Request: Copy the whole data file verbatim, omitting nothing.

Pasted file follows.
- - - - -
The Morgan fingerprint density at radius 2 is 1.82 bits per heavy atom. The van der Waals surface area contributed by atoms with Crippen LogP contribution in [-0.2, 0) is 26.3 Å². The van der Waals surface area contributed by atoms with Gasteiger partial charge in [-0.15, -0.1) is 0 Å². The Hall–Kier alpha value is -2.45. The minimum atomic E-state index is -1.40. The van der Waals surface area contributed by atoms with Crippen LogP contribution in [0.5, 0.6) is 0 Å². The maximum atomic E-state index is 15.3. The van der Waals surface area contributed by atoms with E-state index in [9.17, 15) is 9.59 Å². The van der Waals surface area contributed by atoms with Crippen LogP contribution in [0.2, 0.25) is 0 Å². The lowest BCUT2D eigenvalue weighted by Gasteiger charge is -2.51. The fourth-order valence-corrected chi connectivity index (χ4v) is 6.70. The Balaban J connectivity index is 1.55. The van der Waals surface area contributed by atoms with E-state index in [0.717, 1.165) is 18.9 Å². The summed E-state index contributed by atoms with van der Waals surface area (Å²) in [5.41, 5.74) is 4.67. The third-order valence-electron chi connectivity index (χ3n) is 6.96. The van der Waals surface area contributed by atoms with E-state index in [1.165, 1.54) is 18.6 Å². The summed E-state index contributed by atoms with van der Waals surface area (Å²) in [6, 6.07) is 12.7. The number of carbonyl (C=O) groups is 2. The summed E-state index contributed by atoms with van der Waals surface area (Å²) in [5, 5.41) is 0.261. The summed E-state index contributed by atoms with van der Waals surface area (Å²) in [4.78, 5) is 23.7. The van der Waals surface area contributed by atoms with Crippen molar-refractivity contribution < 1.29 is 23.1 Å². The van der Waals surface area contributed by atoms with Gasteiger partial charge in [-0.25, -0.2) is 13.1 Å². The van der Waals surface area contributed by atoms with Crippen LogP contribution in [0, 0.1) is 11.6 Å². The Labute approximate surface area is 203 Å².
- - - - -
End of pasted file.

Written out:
The Morgan fingerprint density at radius 2 is 1.82 bits per heavy atom. The van der Waals surface area contributed by atoms with Crippen LogP contribution in [-0.2, 0) is 26.3 Å². The van der Waals surface area contributed by atoms with Gasteiger partial charge in [-0.15, -0.1) is 0 Å². The Hall–Kier alpha value is -2.45. The minimum atomic E-state index is -1.40. The van der Waals surface area contributed by atoms with Crippen LogP contribution in [0.5, 0.6) is 0 Å². The maximum atomic E-state index is 15.3. The van der Waals surface area contributed by atoms with E-state index in [9.17, 15) is 9.59 Å². The van der Waals surface area contributed by atoms with Crippen LogP contribution in [0.2, 0.25) is 0 Å². The lowest BCUT2D eigenvalue weighted by Gasteiger charge is -2.51. The fourth-order valence-corrected chi connectivity index (χ4v) is 6.70. The Balaban J connectivity index is 1.55. The van der Waals surface area contributed by atoms with E-state index in [0.717, 1.165) is 18.9 Å². The summed E-state index contributed by atoms with van der Waals surface area (Å²) in [5.41, 5.74) is 4.67. The third-order valence-electron chi connectivity index (χ3n) is 6.96. The van der Waals surface area contributed by atoms with E-state index in [1.165, 1.54) is 18.6 Å². The summed E-state index contributed by atoms with van der Waals surface area (Å²) in [6, 6.07) is 12.7. The number of carbonyl (C=O) groups is 2. The summed E-state index contributed by atoms with van der Waals surface area (Å²) in [5, 5.41) is 0.261. The summed E-state index contributed by atoms with van der Waals surface area (Å²) in [4.78, 5) is 23.7. The van der Waals surface area contributed by atoms with Crippen molar-refractivity contribution < 1.29 is 23.1 Å². The van der Waals surface area contributed by atoms with Gasteiger partial charge in [-0.25, -0.2) is 13.1 Å². The van der Waals surface area contributed by atoms with Crippen LogP contribution in [0, 0.1) is 11.6 Å². The Labute approximate surface area is 203 Å².